Fast Food Workers at SFO Just Went on Strike
About 1,000 fast food workers are on strike Monday morning at San Francisco International Airport, according to the union representing the workers.
The workers, represented by Unite Here Local 2, started striking at 3:30 a.m.
Workers want a substantial pay raise and fully funded healthcare because their current pay forces them to work more than one job.
Workers are saying they haven’t had a raise in three years.
Airport officials posted on Twitter Monday morning that some restaurants and lounges may be affected by the strike.
Here is the official press release from Unite Here Local 2:
1,000 FAST FOOD WORKERS STRIKE AT SFO AIRPORT
Travelers Should Plan to Bring Their Own Food, Workers Say
San Francisco, Calif. – Fast-food workers at San Francisco International Airport are on strike.
The strike includes a thousand workers at restaurants, bars, coffee shops, and lounges at SFO. The majority make $17.05 per hour and have not seen a raise in three years. Travelers should plan to bring their own food, as workers are on strike at virtually every food and beverage outlet within the airport. They are members of the hospitality workers’ union UNITE HERE Local 2.
“I have to work two jobs to support my family and meet our needs, and it means I barely get to see my kids and grandkids,” said Vivian Narvarte, who works at both Pie Five Pizza and Ladle & Leaf Restaurant at SFO. “My pay for a whole hour of work is less than the price of just one meal. That is so unfair. I’m on strike because I want to quit my second job and have more time with my family.”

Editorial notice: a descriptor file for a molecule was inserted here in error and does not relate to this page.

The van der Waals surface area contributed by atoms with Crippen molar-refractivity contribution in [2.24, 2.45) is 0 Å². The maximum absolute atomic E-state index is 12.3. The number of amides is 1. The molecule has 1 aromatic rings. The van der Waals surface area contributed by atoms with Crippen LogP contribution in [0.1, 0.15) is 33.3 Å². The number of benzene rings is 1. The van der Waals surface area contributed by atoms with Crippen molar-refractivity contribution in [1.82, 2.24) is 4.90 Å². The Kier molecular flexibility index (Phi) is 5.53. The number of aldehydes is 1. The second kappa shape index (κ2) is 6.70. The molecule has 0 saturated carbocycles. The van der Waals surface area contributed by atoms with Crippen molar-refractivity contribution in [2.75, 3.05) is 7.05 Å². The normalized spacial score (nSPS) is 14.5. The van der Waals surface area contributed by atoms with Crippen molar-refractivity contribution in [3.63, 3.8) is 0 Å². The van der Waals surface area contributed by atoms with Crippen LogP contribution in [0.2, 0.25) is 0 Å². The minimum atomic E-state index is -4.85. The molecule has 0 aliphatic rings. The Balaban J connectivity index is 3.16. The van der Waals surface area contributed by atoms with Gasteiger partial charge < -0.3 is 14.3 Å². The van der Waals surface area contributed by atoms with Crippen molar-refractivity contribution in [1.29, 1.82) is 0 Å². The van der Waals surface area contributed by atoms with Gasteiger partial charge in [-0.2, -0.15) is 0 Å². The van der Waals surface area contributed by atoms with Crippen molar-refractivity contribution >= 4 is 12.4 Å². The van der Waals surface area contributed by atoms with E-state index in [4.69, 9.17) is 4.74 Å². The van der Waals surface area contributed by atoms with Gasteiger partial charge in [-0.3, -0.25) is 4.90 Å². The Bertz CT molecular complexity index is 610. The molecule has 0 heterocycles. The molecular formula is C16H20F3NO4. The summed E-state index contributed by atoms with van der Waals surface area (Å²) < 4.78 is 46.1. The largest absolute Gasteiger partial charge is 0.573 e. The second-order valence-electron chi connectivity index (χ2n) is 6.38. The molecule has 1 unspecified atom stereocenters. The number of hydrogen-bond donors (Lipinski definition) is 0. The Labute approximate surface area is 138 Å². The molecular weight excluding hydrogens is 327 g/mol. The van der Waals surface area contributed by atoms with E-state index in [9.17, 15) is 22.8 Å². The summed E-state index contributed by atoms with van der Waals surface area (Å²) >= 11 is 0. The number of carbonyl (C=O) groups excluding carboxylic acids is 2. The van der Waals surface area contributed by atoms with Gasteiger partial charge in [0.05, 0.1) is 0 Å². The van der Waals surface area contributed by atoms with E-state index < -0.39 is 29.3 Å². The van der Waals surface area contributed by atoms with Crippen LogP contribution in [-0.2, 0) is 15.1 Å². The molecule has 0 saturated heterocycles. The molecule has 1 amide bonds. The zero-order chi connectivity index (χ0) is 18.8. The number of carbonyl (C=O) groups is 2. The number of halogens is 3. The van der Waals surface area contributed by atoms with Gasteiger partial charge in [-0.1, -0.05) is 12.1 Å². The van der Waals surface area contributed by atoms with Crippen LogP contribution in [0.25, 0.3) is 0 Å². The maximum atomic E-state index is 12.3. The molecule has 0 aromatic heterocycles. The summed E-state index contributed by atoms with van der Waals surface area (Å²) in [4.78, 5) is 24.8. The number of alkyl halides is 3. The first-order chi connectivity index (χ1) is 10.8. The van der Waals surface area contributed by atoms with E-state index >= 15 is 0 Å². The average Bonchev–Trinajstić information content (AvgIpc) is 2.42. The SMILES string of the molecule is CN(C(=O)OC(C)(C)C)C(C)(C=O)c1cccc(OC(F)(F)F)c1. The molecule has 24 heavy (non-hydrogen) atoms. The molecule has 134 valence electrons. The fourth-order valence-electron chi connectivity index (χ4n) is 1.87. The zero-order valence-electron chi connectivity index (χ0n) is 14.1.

Workers have compared their wages to the price of popular menu items in viral social media videos viewed over 500,000 times, emphasizing that hourly pay is often less than the price of a single meal at SFO. They are calling on travelers to boycott the airport’s food and beverage outlets.
“Nobody can pay their bills or feed their kids on $17 an hour,” said Anand Singh, President of UNITE HERE Local 2. “Working at SFO used to mean you had a good job, but most of the airport’s fast-food workers haven’t seen a raise in three years. The hamburger or burrito an airport worker serves often costs more than what she makes in an entire hour. Nine months of negotiations got us nowhere, and SFO’s food service workers are tired of working two or even three jobs just to survive.”
The open-ended strike includes cashiers, baristas, cooks, dishwashers, bartenders, servers, and lounge attendants with 30 different employers at 84 food and beverage outlets throughout the airport. The employers are bargaining as a collective.
Airport food service workers voted by 99.7 percent to authorize the strike through a vote held in August. Marriott hotel workers with the same union won raises and better health care after a two-month strike in 2018.
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